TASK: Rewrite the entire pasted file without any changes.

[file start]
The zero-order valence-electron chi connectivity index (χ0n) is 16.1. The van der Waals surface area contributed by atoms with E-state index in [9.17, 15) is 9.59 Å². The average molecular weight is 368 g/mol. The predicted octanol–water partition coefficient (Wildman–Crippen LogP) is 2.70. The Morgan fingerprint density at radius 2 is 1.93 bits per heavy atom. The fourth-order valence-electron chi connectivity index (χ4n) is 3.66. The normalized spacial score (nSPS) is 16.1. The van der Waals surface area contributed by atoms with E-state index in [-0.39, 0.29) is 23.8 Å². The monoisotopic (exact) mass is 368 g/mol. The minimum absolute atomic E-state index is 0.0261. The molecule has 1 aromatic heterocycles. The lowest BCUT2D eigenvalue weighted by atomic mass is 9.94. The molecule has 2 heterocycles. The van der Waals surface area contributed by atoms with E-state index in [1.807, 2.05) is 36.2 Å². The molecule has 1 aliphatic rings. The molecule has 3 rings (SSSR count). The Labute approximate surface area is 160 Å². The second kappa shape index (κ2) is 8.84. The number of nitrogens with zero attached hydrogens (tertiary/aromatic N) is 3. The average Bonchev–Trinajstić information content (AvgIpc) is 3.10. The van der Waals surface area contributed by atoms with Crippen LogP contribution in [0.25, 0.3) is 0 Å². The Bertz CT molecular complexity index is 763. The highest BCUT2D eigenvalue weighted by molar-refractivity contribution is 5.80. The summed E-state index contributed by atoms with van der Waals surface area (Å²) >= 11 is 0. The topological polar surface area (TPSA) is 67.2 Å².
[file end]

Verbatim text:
The zero-order valence-electron chi connectivity index (χ0n) is 16.1. The van der Waals surface area contributed by atoms with E-state index in [9.17, 15) is 9.59 Å². The average molecular weight is 368 g/mol. The predicted octanol–water partition coefficient (Wildman–Crippen LogP) is 2.70. The Morgan fingerprint density at radius 2 is 1.93 bits per heavy atom. The fourth-order valence-electron chi connectivity index (χ4n) is 3.66. The normalized spacial score (nSPS) is 16.1. The van der Waals surface area contributed by atoms with E-state index in [-0.39, 0.29) is 23.8 Å². The monoisotopic (exact) mass is 368 g/mol. The minimum absolute atomic E-state index is 0.0261. The molecule has 1 aromatic heterocycles. The lowest BCUT2D eigenvalue weighted by atomic mass is 9.94. The molecule has 2 heterocycles. The van der Waals surface area contributed by atoms with E-state index in [1.807, 2.05) is 36.2 Å². The molecule has 1 aliphatic rings. The molecule has 3 rings (SSSR count). The Labute approximate surface area is 160 Å². The second kappa shape index (κ2) is 8.84. The number of nitrogens with zero attached hydrogens (tertiary/aromatic N) is 3. The average Bonchev–Trinajstić information content (AvgIpc) is 3.10. The van der Waals surface area contributed by atoms with Crippen LogP contribution in [0.25, 0.3) is 0 Å². The Bertz CT molecular complexity index is 763. The highest BCUT2D eigenvalue weighted by molar-refractivity contribution is 5.80. The summed E-state index contributed by atoms with van der Waals surface area (Å²) >= 11 is 0. The topological polar surface area (TPSA) is 67.2 Å².